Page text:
In 1942, six years after Sabotage, Alfred Hitchcock made the similarly titled Saboteur. But so much had changed. Hitchcock was now based in America, and Saboteur–an earlier-day North By Northwest, in a number of ways–was his first film to exploit the landmarks of what would become his adopted country, including Boulder Dam, the Statue of Liberty, and, in the movie-in-movie scene, Radio City Music Hall.
The main character, competently played by Robert Cummings, works in a munitions plant in Los Angeles (which in the movie is always pronounced “Los Angle-ese,” the way I remember the baseball announcers of my youth saying it). Falsely accused of setting a fire, he goes on the lam and eventually crosses the country, along the way finding the real Fifth Columnists.
One of the traitors is played by Norman Lloyd, whose career has stretched from his debut on the New York stage in 1933 to a role in 2015’s Trainwreck (and included a memorable turn as Dr. Auschlander in the 1980s medical drama St. Elsewhere). The cops are on to him and track him down in Radio City, filled with folks watching a melodrama.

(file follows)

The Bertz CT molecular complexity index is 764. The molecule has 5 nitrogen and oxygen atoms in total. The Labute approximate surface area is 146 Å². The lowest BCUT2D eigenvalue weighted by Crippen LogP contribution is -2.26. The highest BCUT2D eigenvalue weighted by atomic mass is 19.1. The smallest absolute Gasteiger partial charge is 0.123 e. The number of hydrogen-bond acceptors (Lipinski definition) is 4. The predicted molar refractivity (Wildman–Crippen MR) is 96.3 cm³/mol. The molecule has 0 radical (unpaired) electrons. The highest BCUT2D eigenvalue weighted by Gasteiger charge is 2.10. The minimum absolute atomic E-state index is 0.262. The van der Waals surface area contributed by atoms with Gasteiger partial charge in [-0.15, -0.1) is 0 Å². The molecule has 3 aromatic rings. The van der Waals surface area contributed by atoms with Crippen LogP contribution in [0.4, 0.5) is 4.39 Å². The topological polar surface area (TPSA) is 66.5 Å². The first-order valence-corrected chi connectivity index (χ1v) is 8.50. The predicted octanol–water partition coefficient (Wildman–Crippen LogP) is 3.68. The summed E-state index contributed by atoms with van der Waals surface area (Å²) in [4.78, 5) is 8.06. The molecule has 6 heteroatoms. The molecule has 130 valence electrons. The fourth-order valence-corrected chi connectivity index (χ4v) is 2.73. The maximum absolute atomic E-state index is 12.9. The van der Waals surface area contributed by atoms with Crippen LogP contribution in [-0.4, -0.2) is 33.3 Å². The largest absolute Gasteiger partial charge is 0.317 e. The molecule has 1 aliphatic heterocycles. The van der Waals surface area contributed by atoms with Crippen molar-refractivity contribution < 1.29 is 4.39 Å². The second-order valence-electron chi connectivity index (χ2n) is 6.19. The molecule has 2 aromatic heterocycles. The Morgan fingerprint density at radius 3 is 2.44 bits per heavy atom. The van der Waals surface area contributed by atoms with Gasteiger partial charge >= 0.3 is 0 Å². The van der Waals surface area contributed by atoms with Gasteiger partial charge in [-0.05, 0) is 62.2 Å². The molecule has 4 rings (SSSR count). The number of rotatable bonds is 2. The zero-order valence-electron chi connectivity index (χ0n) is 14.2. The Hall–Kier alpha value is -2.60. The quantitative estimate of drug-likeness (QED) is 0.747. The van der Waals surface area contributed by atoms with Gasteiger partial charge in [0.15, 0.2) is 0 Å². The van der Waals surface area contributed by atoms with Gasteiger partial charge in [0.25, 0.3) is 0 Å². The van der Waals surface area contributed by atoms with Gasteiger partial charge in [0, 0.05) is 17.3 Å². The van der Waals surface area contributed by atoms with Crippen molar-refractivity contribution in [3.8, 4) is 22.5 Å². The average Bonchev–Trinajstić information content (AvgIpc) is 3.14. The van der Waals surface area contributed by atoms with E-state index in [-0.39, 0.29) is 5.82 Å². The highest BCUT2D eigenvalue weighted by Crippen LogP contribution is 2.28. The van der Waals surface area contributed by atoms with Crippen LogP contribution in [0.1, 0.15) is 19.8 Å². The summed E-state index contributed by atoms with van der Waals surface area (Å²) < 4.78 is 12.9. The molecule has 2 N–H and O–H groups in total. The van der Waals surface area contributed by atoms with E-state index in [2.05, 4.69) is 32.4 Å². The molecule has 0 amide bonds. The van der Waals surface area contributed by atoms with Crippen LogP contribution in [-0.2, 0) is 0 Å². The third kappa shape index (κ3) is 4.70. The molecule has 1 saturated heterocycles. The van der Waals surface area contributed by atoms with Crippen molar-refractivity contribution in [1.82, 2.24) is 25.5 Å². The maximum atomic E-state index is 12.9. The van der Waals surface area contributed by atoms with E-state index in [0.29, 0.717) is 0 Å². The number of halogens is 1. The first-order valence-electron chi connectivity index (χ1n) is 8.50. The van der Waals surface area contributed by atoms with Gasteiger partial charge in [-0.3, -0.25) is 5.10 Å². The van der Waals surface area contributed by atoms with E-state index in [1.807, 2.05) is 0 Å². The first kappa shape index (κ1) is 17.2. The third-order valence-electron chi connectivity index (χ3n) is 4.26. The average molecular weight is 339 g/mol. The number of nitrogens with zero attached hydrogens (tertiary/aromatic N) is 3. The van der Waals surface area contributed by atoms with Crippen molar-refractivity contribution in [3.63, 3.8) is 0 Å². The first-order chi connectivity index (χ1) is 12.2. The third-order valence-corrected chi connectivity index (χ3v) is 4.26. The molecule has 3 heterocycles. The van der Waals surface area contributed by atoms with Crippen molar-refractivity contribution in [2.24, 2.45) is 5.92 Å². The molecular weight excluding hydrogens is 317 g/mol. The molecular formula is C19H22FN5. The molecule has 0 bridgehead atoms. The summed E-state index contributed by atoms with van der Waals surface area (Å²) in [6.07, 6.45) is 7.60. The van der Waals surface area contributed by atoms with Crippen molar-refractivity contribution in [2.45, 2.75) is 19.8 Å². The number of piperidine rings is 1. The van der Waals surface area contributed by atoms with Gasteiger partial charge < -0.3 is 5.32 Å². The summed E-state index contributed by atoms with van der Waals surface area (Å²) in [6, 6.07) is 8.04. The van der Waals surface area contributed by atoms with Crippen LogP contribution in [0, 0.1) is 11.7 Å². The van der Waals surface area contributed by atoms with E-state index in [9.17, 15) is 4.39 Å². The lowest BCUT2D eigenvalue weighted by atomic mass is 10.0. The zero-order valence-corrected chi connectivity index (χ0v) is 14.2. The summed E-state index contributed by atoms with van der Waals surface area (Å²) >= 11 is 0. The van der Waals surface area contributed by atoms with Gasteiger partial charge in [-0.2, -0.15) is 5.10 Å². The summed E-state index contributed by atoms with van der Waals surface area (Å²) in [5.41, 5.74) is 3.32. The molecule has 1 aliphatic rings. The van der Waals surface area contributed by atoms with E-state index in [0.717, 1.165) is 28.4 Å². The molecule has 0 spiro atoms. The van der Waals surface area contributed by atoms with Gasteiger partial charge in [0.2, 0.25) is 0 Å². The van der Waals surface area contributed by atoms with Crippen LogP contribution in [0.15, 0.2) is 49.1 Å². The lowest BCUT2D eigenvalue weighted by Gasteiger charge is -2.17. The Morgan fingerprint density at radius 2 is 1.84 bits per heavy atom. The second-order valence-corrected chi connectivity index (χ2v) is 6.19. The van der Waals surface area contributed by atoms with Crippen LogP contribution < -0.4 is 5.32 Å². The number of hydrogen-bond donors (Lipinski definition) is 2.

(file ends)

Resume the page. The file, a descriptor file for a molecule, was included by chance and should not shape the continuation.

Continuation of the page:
It’s a great set piece but a strange one. The audience is tittering, then laughing uproariously, at the film on the big screen (which isn’t a real movie but a scene shot by Hitchcock with B-list actors), even after jealous-husband Henry pulls out a gun and threatens to use it. At that very moment, the Lloyd character, cornered by the cops and hiding behind the movie screen, shoots through it with terrible consequences. Henry starts shooting, but the audience incongruously keeps roaring with laughter–until a woman screams. Lloyd moves in front of the screen and darts across it, creating a riveting image that may have been Hitchcock’s most self-conscious commentary on reality and artifice and terror, and how mixed up they can become.